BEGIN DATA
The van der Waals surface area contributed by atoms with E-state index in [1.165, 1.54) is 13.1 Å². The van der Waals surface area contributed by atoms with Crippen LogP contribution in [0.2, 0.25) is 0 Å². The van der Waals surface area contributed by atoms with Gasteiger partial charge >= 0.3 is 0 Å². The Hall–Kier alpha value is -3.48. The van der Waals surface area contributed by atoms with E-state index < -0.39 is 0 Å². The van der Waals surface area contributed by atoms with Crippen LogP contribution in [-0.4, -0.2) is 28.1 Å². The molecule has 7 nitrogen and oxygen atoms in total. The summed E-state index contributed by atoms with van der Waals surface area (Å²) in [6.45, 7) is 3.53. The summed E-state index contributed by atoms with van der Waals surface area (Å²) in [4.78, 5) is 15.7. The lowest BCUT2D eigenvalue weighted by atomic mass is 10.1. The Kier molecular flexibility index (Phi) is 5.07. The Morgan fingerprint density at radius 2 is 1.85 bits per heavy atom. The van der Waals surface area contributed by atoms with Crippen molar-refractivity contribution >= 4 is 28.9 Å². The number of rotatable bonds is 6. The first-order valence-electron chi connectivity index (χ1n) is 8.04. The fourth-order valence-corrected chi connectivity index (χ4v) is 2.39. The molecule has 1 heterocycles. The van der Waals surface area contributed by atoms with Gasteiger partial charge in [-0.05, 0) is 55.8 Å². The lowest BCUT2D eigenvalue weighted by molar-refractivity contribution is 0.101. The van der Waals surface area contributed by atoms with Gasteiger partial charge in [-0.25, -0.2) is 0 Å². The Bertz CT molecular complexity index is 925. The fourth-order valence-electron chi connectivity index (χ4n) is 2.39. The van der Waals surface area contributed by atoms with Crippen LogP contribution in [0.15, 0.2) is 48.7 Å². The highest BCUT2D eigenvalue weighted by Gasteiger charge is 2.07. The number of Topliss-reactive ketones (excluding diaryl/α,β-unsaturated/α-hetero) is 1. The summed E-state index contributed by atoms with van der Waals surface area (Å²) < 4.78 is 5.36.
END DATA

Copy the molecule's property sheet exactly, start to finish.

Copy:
The van der Waals surface area contributed by atoms with E-state index in [1.165, 1.54) is 13.1 Å². The van der Waals surface area contributed by atoms with Crippen LogP contribution in [0.2, 0.25) is 0 Å². The van der Waals surface area contributed by atoms with Gasteiger partial charge >= 0.3 is 0 Å². The Hall–Kier alpha value is -3.48. The van der Waals surface area contributed by atoms with E-state index < -0.39 is 0 Å². The van der Waals surface area contributed by atoms with Crippen LogP contribution in [-0.4, -0.2) is 28.1 Å². The molecule has 7 nitrogen and oxygen atoms in total. The summed E-state index contributed by atoms with van der Waals surface area (Å²) in [6.45, 7) is 3.53. The summed E-state index contributed by atoms with van der Waals surface area (Å²) in [4.78, 5) is 15.7. The lowest BCUT2D eigenvalue weighted by atomic mass is 10.1. The Kier molecular flexibility index (Phi) is 5.07. The Morgan fingerprint density at radius 2 is 1.85 bits per heavy atom. The van der Waals surface area contributed by atoms with Crippen molar-refractivity contribution >= 4 is 28.9 Å². The number of rotatable bonds is 6. The first-order valence-electron chi connectivity index (χ1n) is 8.04. The fourth-order valence-corrected chi connectivity index (χ4v) is 2.39. The molecule has 1 heterocycles. The van der Waals surface area contributed by atoms with Gasteiger partial charge in [-0.05, 0) is 55.8 Å². The lowest BCUT2D eigenvalue weighted by molar-refractivity contribution is 0.101. The van der Waals surface area contributed by atoms with Gasteiger partial charge in [-0.25, -0.2) is 0 Å². The Bertz CT molecular complexity index is 925. The fourth-order valence-electron chi connectivity index (χ4n) is 2.39. The van der Waals surface area contributed by atoms with Crippen LogP contribution in [0.15, 0.2) is 48.7 Å². The highest BCUT2D eigenvalue weighted by Gasteiger charge is 2.07. The number of Topliss-reactive ketones (excluding diaryl/α,β-unsaturated/α-hetero) is 1. The summed E-state index contributed by atoms with van der Waals surface area (Å²) < 4.78 is 5.36.